#Select - Hop Selections 2021
This past October, we had the pleasure of going deep on a collaboration with our good friends from Blood Brothers and Third Moon. Collectively, we traveled to Yakima and selected hops for the first time ever. This is something we have been wanting and waiting to do for years.
Hops, like any agricultural product, vary. The same varietal can taste completely different from region to region, farm to farm, and even acre to acre. Hop selection has always interested us for two main reasons:
1. “True to type” hops don’t matter to us and the way we make/think about beer:
- “True to type” means that a Citra hop tastes the way you would expect a Citra hop to taste. We have always been very up front about how we think about and make beer, but for those who don’t know: we’re always trying to make the best beer we can, every time we make it. That means change. That means pushing ourselves to improve and refine every piece of our process and raw ingredient supply chain (like where and how we source hops!).
- Selecting hops that don’t fit “true to type” standards can sound scary. But imagine for a second that you have two different lots of Citra sitting before you. Let’s call them lot 1 and lot 2. You smell lot 1 and it smells like what you typically associate with Citra, an undeniably sensational, and familiar smell. Then you smell lot 2 and it smells better! BUT not “true to type,” or even really “citra like,” just downright delicious, and "better." Do you leave that objectively better lot of hops on the table? Of course not! You go get the best ingredients you can source and make the best beer you can make. We trust that you, the consumer, will continue to prefer for us to make better beer, rather than more familiar beer.
- In some ways we find that the “true to type” moniker actually conflicts with our most fundamental goals here at Badlands, namely to make the best beer we can. Which is why we have decided to ignore “true to type” entirely when selecting hops and focus on looking for “what is the best option on the table?” In some cases this can also mean a very unique presentation and perception of hops with names you may recognize. We are both extremely okay with that, and genuinely excited about it.
2. Consistency… at least on an annual basis:
- Throughout the brew year we go through as many as a dozen different lots of the same hop. What that means for us is that we’ll sometimes use a lot of Citra that is absolutely bangin’ and then the next time we go to pull hops from a hop supplier's warehouse, that lot is gone and we feel great sadness. Perhaps more significant, the next lot we use is different. Not necessarily better or worse, just different. So when we go to build recipes and the lots change, our hop blends don’t always end up where we expect them to be. Something like Citra can vary, flavor wise, from candied papaya and citrus to dank, grapefruit, and pine depending on the lot you get. You can imagine how depending on what Citra you’re working with, you would build a different beer to work with what you’ve got.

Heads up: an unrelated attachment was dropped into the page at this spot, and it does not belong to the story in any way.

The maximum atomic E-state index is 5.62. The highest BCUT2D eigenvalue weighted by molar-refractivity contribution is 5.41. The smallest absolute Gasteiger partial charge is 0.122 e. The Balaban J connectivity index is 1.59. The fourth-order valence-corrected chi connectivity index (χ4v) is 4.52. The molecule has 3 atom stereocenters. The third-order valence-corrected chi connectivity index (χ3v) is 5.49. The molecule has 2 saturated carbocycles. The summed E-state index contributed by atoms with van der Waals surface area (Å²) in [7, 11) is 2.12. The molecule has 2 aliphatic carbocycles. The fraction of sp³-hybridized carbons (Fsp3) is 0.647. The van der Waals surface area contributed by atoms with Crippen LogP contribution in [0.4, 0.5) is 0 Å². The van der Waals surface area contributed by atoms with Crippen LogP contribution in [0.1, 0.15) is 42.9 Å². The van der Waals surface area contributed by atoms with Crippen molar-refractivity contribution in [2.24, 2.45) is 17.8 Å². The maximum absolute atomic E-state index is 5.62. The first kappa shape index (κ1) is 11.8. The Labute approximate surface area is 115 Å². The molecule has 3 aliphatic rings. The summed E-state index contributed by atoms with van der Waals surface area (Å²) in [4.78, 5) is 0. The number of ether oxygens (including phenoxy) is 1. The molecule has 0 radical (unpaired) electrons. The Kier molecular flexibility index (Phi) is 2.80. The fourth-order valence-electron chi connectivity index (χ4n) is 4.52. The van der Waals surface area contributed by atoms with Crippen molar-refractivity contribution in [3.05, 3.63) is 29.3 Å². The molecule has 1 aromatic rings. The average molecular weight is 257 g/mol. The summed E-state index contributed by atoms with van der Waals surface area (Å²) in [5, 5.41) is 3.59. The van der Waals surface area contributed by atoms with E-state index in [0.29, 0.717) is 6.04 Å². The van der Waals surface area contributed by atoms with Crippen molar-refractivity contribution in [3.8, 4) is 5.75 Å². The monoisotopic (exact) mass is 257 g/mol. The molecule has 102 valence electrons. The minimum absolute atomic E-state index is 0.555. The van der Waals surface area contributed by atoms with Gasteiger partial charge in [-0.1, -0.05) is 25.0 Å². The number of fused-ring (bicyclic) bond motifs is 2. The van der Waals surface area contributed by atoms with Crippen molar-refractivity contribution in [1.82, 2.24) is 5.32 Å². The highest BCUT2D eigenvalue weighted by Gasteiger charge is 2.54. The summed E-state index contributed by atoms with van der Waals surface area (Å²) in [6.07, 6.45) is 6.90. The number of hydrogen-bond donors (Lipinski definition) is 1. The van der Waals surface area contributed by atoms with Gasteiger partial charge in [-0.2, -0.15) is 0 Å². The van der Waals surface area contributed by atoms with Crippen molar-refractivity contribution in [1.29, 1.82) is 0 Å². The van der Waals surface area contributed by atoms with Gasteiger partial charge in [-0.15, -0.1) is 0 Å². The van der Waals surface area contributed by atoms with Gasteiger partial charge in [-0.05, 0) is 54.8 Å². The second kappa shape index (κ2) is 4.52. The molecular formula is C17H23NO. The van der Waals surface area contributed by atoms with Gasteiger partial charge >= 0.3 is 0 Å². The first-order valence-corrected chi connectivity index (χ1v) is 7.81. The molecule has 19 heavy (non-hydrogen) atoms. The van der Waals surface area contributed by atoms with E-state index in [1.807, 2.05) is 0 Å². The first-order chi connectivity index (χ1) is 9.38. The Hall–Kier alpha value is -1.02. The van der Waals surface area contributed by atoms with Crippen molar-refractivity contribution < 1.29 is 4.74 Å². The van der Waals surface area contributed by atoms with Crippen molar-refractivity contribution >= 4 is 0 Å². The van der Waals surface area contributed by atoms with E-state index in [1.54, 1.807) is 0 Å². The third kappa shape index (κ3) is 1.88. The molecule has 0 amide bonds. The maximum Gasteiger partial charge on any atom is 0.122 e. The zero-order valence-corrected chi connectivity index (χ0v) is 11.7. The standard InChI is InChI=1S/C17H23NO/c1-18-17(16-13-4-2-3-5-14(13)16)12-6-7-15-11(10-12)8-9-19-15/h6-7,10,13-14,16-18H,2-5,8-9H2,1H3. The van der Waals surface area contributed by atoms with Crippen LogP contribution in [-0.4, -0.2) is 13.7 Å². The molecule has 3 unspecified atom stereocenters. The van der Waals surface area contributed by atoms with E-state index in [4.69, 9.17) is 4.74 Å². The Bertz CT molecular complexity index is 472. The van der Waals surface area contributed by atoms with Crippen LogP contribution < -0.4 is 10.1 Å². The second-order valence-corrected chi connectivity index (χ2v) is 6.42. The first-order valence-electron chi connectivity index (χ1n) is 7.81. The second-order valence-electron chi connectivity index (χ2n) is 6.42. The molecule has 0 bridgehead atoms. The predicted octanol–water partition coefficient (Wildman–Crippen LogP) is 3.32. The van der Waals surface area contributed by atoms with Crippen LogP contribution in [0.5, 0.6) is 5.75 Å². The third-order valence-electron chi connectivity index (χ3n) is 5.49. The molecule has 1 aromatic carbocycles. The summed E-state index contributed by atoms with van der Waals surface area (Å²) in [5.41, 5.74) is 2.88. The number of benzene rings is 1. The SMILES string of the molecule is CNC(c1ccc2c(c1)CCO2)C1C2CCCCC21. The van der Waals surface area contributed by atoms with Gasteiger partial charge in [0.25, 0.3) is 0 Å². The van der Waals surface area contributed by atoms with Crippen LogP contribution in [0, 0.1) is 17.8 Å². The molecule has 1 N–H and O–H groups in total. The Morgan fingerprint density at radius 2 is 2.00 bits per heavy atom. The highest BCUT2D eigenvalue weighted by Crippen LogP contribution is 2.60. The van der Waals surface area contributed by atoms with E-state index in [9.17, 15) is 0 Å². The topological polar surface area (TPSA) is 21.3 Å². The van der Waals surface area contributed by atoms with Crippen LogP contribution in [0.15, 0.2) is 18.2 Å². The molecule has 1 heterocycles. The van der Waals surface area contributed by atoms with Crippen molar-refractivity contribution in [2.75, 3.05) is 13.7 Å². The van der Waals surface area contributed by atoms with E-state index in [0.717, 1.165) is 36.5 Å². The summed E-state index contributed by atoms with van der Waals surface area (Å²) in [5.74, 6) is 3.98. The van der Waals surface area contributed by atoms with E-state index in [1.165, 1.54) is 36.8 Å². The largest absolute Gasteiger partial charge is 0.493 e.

- Unexpected results can be great sometimes, and less so others. It’s great when you stumble upon some amazing lots of hops, but more often than not, it’s just different and that difference can lead to blending “in the dark” so to speak. In some ways, this is just part of brewing at a small, craft brewery scale. You don’t really have the buying power to lock in a large supply of raw ingredients, which is why we partnered with our friends to combine our buying power and select hops that we’ll be able to use throughout the entire brew year.
- We can now start to build recipes around lots of hops that we know intimately. Hops that we rubbed and smelled in Yakima, and from there we can create combinations from our olfactory experiences in Yakima to yours here in Ontario.
This is a long term project for us. This isn’t something you do once and it certainly isn’t something you nail at the very first attempt. Every year we select hops, we’ll bring them home, brew with them and learn. Every year we’ll learn more about what makes those hops on the table turn into the best possible beer in your glass. Every year, we’ll get better at selecting hops, and every year we’ll hopefully be able to make you, the consumer, a better beer as a result.
This is a learning experience with no end date or tangible end state, which is the best type of learning experience in our opinion! As we’ve said before, this is a journey with no fixed destination. Agriculture varies, as do our tastes as drinkers. We’re excited to be able to dial in and exert some level of selective control over one of the most important pieces of our beer supply chain: hops!
We’re extremely excited to be able to share these hop selections with you over the coming months as we move from last years hops to the ones we selected this past fall. We’ll be displaying them as single hop varietal beers on naked, neutral malt bases and our house yeast with the intent of letting these hops be the one and only star of the show.
Thank you for continuing to be a part of this beer journey with us. We hope you enjoy these beers as much as we've enjoyed this many months long process of bringing these beers to life!